We all have those Facebook friends; you know, the ones who share every post that backs what they believe. Whether we’re talking about Trump-haters, militant vegans or conspiracy theorists, we all know people who think that, if only we had enough information, if only we had all the facts, we would “get it” and see things their way.
The problem is that most of us aren’t open to changing our minds, even when the facts contradict our beliefs. Most of us believe that we are better informed than others on the issues we care about, even if we really can’t tell you when and where we acquired those beliefs.
You’ve heard the statement, “Don’t confuse me with the facts; my mind is made up!” We mostly use it when talking about someone else who is being stubborn, but we certainly don’t think that we are guilty of acting that way.
Studies have shown that rather than convincing us, opposing arguments have the opposite effect; they cause us to become more deeply entrenched in our beliefs, in a phenomenon dubbed the “backfire effect.”
A personal example will serve to illustrate this point. A co-worker recently switched from smoking cigarettes to using electronic cigarettes, or vaping. I, unwisely, proceeded to share with her a scientific study I had just come across that outlined why vaping might be just as dangerous for your health as smoking is. She got angry with me, saying, “My doctor told me it was healthy and I really think he would know more about it than you would!”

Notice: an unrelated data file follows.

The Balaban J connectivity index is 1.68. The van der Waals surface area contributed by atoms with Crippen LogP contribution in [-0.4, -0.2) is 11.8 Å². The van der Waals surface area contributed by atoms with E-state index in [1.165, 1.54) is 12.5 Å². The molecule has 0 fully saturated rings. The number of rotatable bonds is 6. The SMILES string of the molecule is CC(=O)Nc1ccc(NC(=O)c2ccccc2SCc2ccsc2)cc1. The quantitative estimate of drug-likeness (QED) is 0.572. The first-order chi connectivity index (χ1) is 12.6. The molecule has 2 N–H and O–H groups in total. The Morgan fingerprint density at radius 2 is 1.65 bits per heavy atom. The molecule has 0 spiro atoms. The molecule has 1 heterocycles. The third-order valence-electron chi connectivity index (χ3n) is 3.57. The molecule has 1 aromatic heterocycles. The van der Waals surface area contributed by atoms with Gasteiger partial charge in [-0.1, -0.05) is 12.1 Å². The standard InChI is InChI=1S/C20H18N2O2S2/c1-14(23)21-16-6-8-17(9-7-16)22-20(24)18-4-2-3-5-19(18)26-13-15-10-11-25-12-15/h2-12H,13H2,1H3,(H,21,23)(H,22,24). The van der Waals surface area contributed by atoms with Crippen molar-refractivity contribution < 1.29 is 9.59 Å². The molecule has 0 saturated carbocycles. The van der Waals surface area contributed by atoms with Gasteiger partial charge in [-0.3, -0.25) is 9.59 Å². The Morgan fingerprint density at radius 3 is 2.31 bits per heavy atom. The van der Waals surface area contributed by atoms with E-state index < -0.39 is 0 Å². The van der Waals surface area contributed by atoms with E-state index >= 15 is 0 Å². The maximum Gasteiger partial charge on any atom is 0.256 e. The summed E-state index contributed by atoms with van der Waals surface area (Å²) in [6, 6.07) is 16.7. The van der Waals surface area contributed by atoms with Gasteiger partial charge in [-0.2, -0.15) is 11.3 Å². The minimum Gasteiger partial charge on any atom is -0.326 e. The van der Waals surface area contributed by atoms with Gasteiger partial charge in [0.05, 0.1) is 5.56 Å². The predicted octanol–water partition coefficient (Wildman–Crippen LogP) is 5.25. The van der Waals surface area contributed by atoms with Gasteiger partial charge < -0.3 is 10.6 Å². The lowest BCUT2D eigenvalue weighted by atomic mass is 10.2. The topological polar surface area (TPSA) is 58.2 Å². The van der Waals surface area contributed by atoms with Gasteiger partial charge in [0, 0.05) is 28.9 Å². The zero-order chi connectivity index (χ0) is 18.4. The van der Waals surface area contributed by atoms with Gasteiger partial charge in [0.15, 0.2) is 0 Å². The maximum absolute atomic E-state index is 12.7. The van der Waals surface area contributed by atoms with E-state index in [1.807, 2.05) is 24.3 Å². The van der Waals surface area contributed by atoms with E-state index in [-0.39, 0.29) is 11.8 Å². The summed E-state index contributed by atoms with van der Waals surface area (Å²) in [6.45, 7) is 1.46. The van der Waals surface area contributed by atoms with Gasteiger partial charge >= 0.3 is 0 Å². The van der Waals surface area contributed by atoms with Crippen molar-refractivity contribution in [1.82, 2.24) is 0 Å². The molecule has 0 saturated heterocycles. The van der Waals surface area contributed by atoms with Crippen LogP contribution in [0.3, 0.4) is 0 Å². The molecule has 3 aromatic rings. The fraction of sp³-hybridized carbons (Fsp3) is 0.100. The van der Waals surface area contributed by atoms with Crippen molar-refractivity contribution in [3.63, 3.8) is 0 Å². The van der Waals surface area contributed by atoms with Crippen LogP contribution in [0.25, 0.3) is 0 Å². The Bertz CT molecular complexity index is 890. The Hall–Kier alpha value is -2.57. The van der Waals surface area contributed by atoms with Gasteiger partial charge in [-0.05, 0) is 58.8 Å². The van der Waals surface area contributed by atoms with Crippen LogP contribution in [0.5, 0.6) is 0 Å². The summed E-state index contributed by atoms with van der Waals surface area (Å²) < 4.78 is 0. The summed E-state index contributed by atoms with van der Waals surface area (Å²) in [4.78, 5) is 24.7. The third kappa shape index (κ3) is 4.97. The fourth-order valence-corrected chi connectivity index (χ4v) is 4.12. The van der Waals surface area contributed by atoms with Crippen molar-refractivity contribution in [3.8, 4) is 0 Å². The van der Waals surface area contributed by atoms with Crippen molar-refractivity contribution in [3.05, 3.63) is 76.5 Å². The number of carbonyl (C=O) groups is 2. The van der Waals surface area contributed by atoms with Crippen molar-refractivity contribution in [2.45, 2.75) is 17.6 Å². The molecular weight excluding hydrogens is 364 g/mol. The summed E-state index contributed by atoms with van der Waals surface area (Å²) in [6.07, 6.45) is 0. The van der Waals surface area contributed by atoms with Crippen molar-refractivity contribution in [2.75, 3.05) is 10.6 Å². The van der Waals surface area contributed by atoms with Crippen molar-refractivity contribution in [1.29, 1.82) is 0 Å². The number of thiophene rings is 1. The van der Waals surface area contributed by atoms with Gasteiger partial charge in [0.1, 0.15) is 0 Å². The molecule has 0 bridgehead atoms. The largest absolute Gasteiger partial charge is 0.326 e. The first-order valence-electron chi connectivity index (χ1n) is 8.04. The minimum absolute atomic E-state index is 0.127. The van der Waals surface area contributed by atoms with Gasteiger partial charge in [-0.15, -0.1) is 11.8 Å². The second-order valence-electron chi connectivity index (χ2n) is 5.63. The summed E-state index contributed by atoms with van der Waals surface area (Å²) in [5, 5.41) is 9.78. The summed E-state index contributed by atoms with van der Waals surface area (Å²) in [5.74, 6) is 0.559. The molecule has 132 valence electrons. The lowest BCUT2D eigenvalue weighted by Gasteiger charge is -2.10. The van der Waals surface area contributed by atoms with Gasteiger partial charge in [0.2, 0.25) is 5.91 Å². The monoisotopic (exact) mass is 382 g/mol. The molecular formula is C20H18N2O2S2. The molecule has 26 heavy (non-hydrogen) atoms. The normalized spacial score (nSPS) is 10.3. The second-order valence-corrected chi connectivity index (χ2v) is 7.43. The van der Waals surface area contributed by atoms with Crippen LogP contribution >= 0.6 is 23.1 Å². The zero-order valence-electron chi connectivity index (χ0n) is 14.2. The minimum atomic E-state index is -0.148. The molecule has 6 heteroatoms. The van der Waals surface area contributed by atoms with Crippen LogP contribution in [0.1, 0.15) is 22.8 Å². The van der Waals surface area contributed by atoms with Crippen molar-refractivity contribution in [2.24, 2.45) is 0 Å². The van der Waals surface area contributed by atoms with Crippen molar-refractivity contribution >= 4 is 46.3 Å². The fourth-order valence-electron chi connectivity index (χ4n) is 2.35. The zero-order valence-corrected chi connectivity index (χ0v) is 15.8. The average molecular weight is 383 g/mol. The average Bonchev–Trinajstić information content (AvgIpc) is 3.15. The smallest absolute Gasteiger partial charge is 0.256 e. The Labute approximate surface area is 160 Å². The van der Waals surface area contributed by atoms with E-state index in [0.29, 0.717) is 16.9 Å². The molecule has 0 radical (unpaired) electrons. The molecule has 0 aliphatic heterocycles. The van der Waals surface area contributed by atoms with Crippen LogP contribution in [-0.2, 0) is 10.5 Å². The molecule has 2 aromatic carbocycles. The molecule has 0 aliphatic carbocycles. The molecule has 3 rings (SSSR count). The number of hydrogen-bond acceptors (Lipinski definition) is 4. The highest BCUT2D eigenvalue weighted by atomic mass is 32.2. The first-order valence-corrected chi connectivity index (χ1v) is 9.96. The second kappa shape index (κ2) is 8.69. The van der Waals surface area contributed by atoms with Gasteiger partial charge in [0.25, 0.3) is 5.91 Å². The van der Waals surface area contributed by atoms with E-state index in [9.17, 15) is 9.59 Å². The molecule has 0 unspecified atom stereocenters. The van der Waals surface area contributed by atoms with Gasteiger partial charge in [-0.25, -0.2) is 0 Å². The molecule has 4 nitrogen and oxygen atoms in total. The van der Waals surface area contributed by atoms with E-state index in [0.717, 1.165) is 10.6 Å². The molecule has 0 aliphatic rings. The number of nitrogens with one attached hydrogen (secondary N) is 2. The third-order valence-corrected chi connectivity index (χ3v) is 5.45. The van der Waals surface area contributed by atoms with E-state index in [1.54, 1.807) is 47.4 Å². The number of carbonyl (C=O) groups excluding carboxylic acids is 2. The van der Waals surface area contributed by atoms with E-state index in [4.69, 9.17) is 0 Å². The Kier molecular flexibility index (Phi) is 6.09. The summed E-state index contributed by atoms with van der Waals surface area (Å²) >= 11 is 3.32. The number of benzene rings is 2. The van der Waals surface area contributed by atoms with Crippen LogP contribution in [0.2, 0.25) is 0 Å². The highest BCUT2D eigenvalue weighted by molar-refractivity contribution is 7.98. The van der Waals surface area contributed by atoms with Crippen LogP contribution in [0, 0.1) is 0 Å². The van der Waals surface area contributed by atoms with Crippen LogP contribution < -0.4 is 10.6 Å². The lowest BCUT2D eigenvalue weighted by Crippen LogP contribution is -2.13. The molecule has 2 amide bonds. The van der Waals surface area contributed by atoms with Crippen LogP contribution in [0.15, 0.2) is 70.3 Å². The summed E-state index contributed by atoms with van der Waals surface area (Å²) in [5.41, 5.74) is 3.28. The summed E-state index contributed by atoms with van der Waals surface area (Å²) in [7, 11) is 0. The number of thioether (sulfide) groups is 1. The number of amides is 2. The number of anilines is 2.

I, in fact, didn’t know anything about it other than what was in the study I had read, so I offered to forward it to her. Needless to say, she didn’t want to read it. If it hadn’t been for the “backfire effect,” she might have been able to figure out her doctor hadn’t actually done extensive research on the safety of vaping and that his recommendation wasn’t really well-informed. As it was, I probably caused her to vape even more. I have since learned to mind my own business when it comes to that subject.
Most of us really don’t want the facts. We don’t really want to know what’s in the food we eat; we don’t want to know what smoking is doing to us; we don’t want to know what overeating or drinking too much is doing to our body; and we don’t want to know why, whether or when our political party is wrong. Most of us will simply dismiss or reject information that contradicts our opinions on any given subject. We aren’t as open-minded as we want to think we are. Maybe that’s because we don’t want to change our eating habits, quit smoking, start dieting or be convinced of anything that contradicts what we believe we already know.
This doesn’t mean we shouldn’t talk about important issues. What it does mean is that the barrage of tweets and Facebook posts aren’t going to have the effect you’d hoped they would. They are, in fact, having the opposite effect. It also means that if your co-worker or friend has a strong opinion about something, you’re most likely wasting your time and possibly the friendship by arguing about it.
At some point, these endless online and in-person arguments are more about our need to be right than they are about needing to help others see the light. It also means that you are probably just as stubbornly clinging to some very obviously wrong beliefs as I am. But then again, if you already believe that you can, in fact, change people’s minds by arguing with them, I’ve already wasted my time writing all this.
Rob Vajko lives in Purdy.
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